Gaffney—John Kevin Gaffney, 70, on April 12, 2020, at home in Providence, R.I. John was born on May 15, 1949, to John Gaffney and Doris Simsek Gaffney of Wayne, N.J., where John grew up with his younger brother, Richard. John graduated from St. Francis Xavier High School in Manhattan, New York City, in 1967. He earned a bachelor’s degree in political science at Fordham University in 1971. John’s first job as field representative for the Civil Rights Division of the New Jersey Department of Law and Public Safety began his lifelong commitment to the protection of basic human rights for all.
John relocated to Massachusetts in 1974 to serve as executive director of the Framingham Human Relations Commission (HRC). A year later, he moved to Providence, R.I., where he served for three years as director of the affirmative action and civil rights program at the Providence Human Relations Commission. John would serve the city of Providence as HRC commissioner many times; his last appointment would have expired on January 31, 2021.
The years between 1975 and 1980 were formative for John. He became involved with Providence Meeting, eventually becoming a member. He met Dale William “Bill” Brown, who would become his husband. In 1978, a car in which John was riding was struck by a drunk driver, and John became paraplegic. The resulting personal challenges helped shape John’s passionate advocacy for accessibility issues and disability rights.
From June 1979 to spring 1980, John served as executive director of the Rhode Island chapter of the American Civil Liberties Union. He left that position to focus on his physical recovery. As he worked to regain his health, John volunteered for the National Gay Task Force (later known as the National LGBTQ Task Force).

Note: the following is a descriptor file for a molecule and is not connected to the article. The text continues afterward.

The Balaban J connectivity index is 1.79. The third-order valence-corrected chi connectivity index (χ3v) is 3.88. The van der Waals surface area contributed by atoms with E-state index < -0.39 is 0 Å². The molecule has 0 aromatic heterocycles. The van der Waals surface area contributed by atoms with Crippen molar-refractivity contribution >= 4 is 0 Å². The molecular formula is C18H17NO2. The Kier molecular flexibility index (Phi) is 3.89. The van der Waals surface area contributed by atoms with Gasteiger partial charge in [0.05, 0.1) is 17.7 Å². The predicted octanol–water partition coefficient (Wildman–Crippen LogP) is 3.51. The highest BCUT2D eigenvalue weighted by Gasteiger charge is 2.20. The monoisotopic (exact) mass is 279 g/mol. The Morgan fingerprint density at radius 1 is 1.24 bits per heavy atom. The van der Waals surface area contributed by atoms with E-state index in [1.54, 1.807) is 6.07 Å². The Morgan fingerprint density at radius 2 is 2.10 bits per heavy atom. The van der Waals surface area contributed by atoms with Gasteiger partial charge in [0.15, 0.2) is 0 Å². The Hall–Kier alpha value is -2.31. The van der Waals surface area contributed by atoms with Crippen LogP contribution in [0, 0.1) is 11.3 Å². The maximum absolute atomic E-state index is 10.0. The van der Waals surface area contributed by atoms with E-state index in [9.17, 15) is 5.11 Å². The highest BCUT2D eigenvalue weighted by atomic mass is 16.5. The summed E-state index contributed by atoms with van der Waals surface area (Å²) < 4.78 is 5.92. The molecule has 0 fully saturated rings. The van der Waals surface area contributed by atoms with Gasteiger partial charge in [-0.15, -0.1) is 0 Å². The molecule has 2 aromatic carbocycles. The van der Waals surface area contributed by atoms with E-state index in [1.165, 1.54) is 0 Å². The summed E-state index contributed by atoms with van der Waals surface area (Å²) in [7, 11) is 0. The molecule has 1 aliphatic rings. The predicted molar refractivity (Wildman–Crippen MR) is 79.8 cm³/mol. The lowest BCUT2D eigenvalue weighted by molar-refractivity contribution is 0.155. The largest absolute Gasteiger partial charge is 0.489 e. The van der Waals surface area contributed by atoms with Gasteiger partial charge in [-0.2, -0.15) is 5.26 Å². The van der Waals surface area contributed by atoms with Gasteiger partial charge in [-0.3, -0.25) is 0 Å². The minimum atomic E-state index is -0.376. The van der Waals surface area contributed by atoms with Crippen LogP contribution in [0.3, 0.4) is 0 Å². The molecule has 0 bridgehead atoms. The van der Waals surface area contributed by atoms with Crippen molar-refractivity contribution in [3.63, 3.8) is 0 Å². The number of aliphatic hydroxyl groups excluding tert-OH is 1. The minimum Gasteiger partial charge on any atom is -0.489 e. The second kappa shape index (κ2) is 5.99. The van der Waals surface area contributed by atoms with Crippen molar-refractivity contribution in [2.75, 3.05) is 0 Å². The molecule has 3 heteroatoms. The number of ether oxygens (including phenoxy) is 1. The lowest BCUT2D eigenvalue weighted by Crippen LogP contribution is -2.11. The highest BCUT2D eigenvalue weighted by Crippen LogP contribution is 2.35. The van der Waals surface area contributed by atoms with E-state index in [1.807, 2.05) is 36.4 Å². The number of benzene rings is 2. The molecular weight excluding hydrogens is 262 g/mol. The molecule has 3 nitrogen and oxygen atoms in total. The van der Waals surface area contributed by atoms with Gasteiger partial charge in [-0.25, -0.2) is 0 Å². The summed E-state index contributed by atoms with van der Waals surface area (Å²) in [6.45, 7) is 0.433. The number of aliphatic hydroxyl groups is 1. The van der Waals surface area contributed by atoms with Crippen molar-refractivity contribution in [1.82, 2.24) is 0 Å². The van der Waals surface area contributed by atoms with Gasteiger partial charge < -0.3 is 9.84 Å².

John was deeply engaged in supporting accessibility initiatives. He served in the Governor’s Office of Handicapped Affairs in Boston, worked as assistant to the manager of Massachusetts Bay Transit Authority, and became widely known as a consultant on paratransit issues after the passage of the Americans with Disabilities Act of 1990. He coauthored a 1991 report, published by the U.S. Department of Transportation, that ensured transit operators and planners across the United States heard from individuals with disabilities while designing, maintaining, and evaluating transit systems.
In April 1991, John moved to Florida to work for a firm that consulted on ADA compliance. During the next two decades, John influenced policies of the U.S. Department of Transportation as well as numerous state, municipal, and regional transit systems, along with those of universities and other institutions.
Following retirement, John and Bill moved back to Providence. After living together for 33 years, on June 14, 2013, they were married in a civil ceremony on the lawn of the Massachusetts State House. A Friend from Providence Meeting, Debbie Block, officiated. The following afternoon, John and Bill became the first same-sex couple to marry under the care of Providence Meeting. Throughout their many decades together, their mutual devotion and steadfast commitment to one another provided inspiration.
John urged Providence Meeting to give serious attention to compliance with ADA accessibility guidelines. In response to his requests for improved accessibility, significant modifications to the meetinghouse were made.
John’s life and work left an indelible impression not only on those who knew him, but also on the many people who benefited from his advocacy without knowing his name. John shaped his world for the better and challenged those around him to do likewise.
John was survived by his husband, Bill Brown, who died approximately six months following John’s death.
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